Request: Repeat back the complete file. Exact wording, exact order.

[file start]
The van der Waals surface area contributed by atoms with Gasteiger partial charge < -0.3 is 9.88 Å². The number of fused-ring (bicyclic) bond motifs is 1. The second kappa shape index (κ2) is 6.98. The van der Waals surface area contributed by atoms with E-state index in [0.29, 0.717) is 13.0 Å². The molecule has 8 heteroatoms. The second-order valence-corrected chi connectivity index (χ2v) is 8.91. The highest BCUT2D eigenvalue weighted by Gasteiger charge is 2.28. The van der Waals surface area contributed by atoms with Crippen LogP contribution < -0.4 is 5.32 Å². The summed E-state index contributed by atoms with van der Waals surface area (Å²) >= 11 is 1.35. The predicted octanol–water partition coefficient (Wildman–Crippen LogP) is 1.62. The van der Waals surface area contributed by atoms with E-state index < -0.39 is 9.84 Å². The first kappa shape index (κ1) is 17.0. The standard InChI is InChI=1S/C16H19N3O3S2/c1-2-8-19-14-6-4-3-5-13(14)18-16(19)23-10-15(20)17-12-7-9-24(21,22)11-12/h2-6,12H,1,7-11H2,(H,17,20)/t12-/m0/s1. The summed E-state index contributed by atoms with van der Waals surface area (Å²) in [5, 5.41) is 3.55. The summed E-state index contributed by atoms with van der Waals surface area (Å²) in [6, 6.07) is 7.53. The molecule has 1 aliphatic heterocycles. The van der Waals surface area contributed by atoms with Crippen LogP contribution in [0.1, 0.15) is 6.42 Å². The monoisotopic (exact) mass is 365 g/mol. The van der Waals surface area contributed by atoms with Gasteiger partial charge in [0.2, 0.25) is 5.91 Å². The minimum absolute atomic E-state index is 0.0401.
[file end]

The van der Waals surface area contributed by atoms with Gasteiger partial charge < -0.3 is 9.88 Å². The number of fused-ring (bicyclic) bond motifs is 1. The second kappa shape index (κ2) is 6.98. The van der Waals surface area contributed by atoms with E-state index in [0.29, 0.717) is 13.0 Å². The molecule has 8 heteroatoms. The second-order valence-corrected chi connectivity index (χ2v) is 8.91. The highest BCUT2D eigenvalue weighted by Gasteiger charge is 2.28. The van der Waals surface area contributed by atoms with Crippen LogP contribution < -0.4 is 5.32 Å². The summed E-state index contributed by atoms with van der Waals surface area (Å²) >= 11 is 1.35. The predicted octanol–water partition coefficient (Wildman–Crippen LogP) is 1.62. The van der Waals surface area contributed by atoms with E-state index < -0.39 is 9.84 Å². The first kappa shape index (κ1) is 17.0. The standard InChI is InChI=1S/C16H19N3O3S2/c1-2-8-19-14-6-4-3-5-13(14)18-16(19)23-10-15(20)17-12-7-9-24(21,22)11-12/h2-6,12H,1,7-11H2,(H,17,20)/t12-/m0/s1. The summed E-state index contributed by atoms with van der Waals surface area (Å²) in [5, 5.41) is 3.55. The summed E-state index contributed by atoms with van der Waals surface area (Å²) in [6, 6.07) is 7.53. The molecule has 1 aliphatic heterocycles. The van der Waals surface area contributed by atoms with Crippen LogP contribution in [0.1, 0.15) is 6.42 Å². The monoisotopic (exact) mass is 365 g/mol. The van der Waals surface area contributed by atoms with Gasteiger partial charge in [0.2, 0.25) is 5.91 Å². The minimum absolute atomic E-state index is 0.0401.